Just two months before, the same message had been delivered to freshman Rep. Eric Massa, a Democrat from upstate New York. Giving up on his re-election bid but serving out his term was not a viable option, his leadership declared soon after learning Ethics was investigating allegations of sexual harassment made by at least one male aide in Massa’s office. After he resigned, several other men on the staff described situations with Massa where they were groped, propositioned, spoken to obscenely and even forced into tickle fights.
Both sides appeared to be acting so forcefully in part because of what had happened four years earlier, when Democrats seized control of the House by campaigning against the GOP for fostering a “culture of corruption” while in charge. A main exhibit in their case was that of Mark Foley, a veteran Republican who had been preying for years on teenage boys who served as House pages. Foley resigned five weeks before the 2006 election, as soon as a cache of his sexually explicit text messages to the pages became public.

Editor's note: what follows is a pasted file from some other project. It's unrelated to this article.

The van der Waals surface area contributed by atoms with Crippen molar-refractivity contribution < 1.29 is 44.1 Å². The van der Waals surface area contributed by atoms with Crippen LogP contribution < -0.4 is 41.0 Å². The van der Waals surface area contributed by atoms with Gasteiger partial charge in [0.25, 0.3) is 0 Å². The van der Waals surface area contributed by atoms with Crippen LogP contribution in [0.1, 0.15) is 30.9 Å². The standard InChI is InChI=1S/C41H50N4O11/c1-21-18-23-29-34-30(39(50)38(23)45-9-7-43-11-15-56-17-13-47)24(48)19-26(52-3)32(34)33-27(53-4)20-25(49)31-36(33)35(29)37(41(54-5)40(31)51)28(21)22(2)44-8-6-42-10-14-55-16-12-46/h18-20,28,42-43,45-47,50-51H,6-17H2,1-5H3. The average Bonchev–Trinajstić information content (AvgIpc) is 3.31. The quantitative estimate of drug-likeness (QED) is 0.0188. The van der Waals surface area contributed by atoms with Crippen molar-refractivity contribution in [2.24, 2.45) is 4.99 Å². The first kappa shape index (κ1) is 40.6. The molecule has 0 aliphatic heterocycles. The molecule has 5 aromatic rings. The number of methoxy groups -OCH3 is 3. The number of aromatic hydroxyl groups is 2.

Once a member leaves, House Ethics has no standing to investigate his or her behavior while in office. Instead, the panel launched an investigation concluding that GOP leaders and House officers had remained intentionally asleep at the switch when they could have confronted mounting evidence of Foley’s inappropriate behavior.
Two years later, there was no need for an ethical inquiry into the behavior of Democratic Rep. Tim Mahoney, who happened to be Foley’s congressional successor in south-central Florida. A month before the 2008 election, it was revealed that the married Mahoney had secretly agreed to pay $121,000 to a former mistress, district caseworker Patricia Allen. He also arranged a job for her at a local advertising agency in return for her dropping a lawsuit claiming sexual harassment and intimidation. (She said she was fired from her House job after she broke off their relationship.)
Mahoney lost his re-election bid by 20 points.
The only suspense in the McAllister matter is which lesson the newcomer congressman is going to apply from the stories of these notorious predecessors.
Correction: 7:06 p.m.
An earlier version of this post misidentified Massa’s party.